The Fusion Hybrid does relatively well against the Camry Hybrid but the reality is simply that the Prius line is Toyota’s hybrid heavy hitter. Both the Fusion and the Camry hybrids are gimped by the fact that their hybrid conversions mean gigantic battery packs in the trunk killing trunk space and preventing the inclusion of 60/40 fold down seats.

      Conversions might work better for larger vehicles (where you have space to spare) but the Prius handily outsells all the hybrids within several size classes because as a dedicated hybrid built from the ground up it actually requires the least compromise.

      If Ford and GM really want to catch up they’re gonna have to field a hybrid designed from the ground up like the Prius and be willing to lose money on it to fuel further development much like Toyota did for years.

      • 0 avatar
        dtremit

        You don’t need a dedicated hybrid to have a car optimized for hybrid tech, though. The Fusion platform wasn’t designed with hybrid tech in mind, hence the compromises. The next-gen car can likely overcome those limitations while still being offered with both conventional and hybrid options.

        Prius does a great job of dominating a niche. But it’s still a niche. With volatile gas prices seeming likely going forward, I think flexibility is going to be the key to making money off hybrids — a platform that can do both lets the automaker change up their mix to suit market demands.

      • 0 avatar

        Agree about trunk space. It is one main aspect which keeps me from considering something like Fusion or MKZ. But isn’t Volt a dedicated hybrid?

    • 0 avatar

      +2

  • avatar
    Steven02

    The article makes it sounds like Ford didn’t develop its own system which is untrue. Ford did develop its own hybrid system and it is licensed to avoid legal battles. Toyota was awarded use of some of Ford’s patents in exchange.

    But, I don’t see a point in singling out Ford, and to a lesser extent, GM. Ford isn’t far behind in hybrid tech. They just don’t have a special car that uses it like the Prius does. I assume if you put Ford hybrid system into a car like the Prius, it would be a similar result.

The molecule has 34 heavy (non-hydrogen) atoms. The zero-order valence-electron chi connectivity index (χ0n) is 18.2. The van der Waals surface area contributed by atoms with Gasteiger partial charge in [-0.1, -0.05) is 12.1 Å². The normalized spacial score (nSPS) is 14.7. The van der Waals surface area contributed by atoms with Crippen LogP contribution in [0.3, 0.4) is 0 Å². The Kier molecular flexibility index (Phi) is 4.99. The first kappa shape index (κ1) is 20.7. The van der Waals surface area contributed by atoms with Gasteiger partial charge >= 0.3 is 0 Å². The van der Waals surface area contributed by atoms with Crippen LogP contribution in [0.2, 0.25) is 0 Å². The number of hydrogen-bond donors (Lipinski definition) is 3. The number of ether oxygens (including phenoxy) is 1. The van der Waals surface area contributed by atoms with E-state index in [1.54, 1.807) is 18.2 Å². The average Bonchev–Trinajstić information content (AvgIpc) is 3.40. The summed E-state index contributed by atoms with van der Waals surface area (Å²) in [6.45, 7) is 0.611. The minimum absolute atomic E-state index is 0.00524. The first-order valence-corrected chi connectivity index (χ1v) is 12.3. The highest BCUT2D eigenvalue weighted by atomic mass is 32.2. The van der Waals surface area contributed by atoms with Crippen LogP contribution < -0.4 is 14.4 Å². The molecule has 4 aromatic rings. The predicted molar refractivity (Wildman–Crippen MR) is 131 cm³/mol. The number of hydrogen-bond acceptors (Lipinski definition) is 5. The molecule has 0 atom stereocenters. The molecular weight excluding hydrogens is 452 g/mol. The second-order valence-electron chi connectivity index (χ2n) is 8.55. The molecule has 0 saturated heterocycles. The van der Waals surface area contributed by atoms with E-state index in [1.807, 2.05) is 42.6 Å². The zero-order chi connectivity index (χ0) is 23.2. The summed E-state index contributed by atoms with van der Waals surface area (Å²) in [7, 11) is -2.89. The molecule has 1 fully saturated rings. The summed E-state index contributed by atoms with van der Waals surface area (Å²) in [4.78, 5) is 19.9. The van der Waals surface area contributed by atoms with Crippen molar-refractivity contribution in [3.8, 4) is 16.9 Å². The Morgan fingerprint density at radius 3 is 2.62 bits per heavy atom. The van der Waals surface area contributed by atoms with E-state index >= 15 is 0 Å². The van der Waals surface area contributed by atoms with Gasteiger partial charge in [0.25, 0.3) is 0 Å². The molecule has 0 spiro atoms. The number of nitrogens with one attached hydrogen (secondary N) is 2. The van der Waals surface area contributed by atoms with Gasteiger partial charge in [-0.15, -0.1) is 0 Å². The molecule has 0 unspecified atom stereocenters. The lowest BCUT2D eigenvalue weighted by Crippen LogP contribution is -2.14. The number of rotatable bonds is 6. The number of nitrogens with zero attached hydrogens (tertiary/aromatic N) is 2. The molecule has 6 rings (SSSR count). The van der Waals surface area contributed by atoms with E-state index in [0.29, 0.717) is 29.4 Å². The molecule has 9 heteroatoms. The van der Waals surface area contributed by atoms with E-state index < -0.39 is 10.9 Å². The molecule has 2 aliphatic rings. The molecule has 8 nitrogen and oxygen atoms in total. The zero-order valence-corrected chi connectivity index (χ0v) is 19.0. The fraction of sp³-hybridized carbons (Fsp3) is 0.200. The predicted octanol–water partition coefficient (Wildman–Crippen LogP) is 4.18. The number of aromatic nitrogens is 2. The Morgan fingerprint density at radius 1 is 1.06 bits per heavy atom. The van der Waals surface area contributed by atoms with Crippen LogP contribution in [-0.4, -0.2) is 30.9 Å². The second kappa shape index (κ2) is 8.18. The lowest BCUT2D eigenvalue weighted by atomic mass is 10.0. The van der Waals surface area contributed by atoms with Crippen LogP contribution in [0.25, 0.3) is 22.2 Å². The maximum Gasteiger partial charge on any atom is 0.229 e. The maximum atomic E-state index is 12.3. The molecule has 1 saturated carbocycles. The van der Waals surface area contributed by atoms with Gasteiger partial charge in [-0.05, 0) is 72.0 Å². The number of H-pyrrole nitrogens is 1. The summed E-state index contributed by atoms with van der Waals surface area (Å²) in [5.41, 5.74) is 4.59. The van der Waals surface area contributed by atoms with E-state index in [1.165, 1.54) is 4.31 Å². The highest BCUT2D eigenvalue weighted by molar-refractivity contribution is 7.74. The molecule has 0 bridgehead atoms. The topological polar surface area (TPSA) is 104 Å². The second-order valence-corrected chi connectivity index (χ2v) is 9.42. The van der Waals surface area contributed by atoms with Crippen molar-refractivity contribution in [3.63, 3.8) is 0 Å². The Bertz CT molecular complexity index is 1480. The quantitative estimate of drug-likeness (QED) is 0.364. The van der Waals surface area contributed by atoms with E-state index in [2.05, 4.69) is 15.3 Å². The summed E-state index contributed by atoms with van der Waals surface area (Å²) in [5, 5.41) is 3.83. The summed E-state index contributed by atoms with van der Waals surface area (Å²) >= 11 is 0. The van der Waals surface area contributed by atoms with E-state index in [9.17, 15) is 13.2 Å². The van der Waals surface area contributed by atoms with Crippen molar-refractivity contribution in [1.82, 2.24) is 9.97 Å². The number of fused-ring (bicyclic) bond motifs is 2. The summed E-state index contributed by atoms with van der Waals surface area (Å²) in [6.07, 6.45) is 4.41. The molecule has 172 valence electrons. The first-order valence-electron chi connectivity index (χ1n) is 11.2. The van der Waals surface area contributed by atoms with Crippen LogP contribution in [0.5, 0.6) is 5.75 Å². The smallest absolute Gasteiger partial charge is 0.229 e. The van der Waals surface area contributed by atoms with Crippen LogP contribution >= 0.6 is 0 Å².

On the GM front, I have to wonder why you don’t call out VW, Honda, Hyundai/KIA, Nissan (who literally sells Toyota’s HSD), or others. Is this only a Detroit problem for some reason?

  • avatar
    faygo

    Article title is misleading and doesn’t even bother to acknowledge that Chrysler isn’t even in the game.

    I’d say the statement “relied on Toyota license technologies” is pretty slanted/uninformed. as has been noted by others, Ford didn’t license anything from Toyota in the sense of Nissan who bought the HEV system completely from Toyota for the Altima Hybrid. as the Ford HEV system was developed, it was determined that is was similar enough to Toyota’s that a patent/IP discussion was necessary. Toyota never provided any technical assistance nor parts.

    Ford is also not currently selling 1st generation systems, having moved through several iterations since the original Escape HEV.

    I suspect that recent-year sales figures would indicate Ford is #2 behind Toyota or if not, very close to Honda. Honda was first to market but the lack of a unique looking vehicle in the Civic HEV meant that those who wanted to advertise their greenness needed to buy an Prius (which was a better vehicle as well). the Accord HEV was a flop and while popular in Japan, I don’t think the Mk2 Insight has been a huge success here either.